Staff retention is crucial to success. Support and training are expensive but necessary to helping staff succeed. By setting aside funds, policies, and other priorities for staff support, programs will retain talented, quality staff. Similarly, foundations seeking to support inclusive programs can include or encourage funds to be spent on sufficiently hiring, training, compensating and retaining staff.


Inclusive programming is beneficial for staff without prior experience in this area. Training and working with all participants raises staff awareness and expectations for how children and youth can work together and thrive when in a supportive, well-structured environment.

Not all staff in a program will have expertise in supporting children and youth with developmental disabilities, and may know more about one disability than another. Training is essential, and also provides an opportunity to increase the extent to which youth workers and after-school staff in the field are knowledgeable about these issues. Programs should provide training both before staff are working with participants and on an ongoing basis. Training should include accurate, cutting-edge, respectful information, answer challenging questions, and leave staff prepared to succeed. Training should involve everyone in the process of increasing inclusion.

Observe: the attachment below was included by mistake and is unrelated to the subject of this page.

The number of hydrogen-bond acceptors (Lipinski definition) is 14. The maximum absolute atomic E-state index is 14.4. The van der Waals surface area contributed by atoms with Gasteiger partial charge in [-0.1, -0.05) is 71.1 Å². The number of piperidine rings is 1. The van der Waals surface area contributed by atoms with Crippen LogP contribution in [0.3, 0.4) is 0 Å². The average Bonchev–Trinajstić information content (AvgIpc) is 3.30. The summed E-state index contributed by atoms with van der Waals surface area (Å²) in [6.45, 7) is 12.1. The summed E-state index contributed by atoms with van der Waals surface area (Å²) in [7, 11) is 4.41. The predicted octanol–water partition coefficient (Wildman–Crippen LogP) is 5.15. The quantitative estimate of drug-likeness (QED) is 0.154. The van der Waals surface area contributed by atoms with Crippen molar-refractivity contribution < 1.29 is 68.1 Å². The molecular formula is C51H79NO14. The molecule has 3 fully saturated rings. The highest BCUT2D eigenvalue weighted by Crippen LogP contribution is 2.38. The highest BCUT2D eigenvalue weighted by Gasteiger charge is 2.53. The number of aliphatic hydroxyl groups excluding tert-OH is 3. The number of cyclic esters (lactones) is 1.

Training for direct program staff might include:

· Working with children and youth with developmental disabilities
· Fostering cooperation and friendship-building between participants across lines of ability
· Activity ideas
· Scenarios and role-playing
· Respectful behavior management tools
· Opportunities for staff to create or share ideas
· Developmental disabilities/health knowledge/variety of disabilities
· Being flexible/partnering with youth/family on their specific needs
· Safety and risk management
· Effective interaction
· Specific skills related to the program
· Ongoing training, increasingly advanced
· Articles and written material, visual tools, interactive opportunities and other means for meeting the varied learning styles of staff

Training for management staff might include:

· Advocacy for inclusion
· Communication with families of children with and without disabilities
· Supporting staff
· Program visioning and design
· ADA and legal issues
· Determining proper ratios
· Attending trainings intended for direct program staff to increase knowledge and show commitment

Training for the community might include:

  • Sharing a successful program model and helping other programs create their own
  • Presenting the benefits of inclusion
  • Overcoming challenges the program has successfully faced
  • Creative program ideas

Programs benefit both from one-time training opportunities and from ongoing consultation, support, and technical assistance.

[i] Partnerships with local experts can help programs succeed.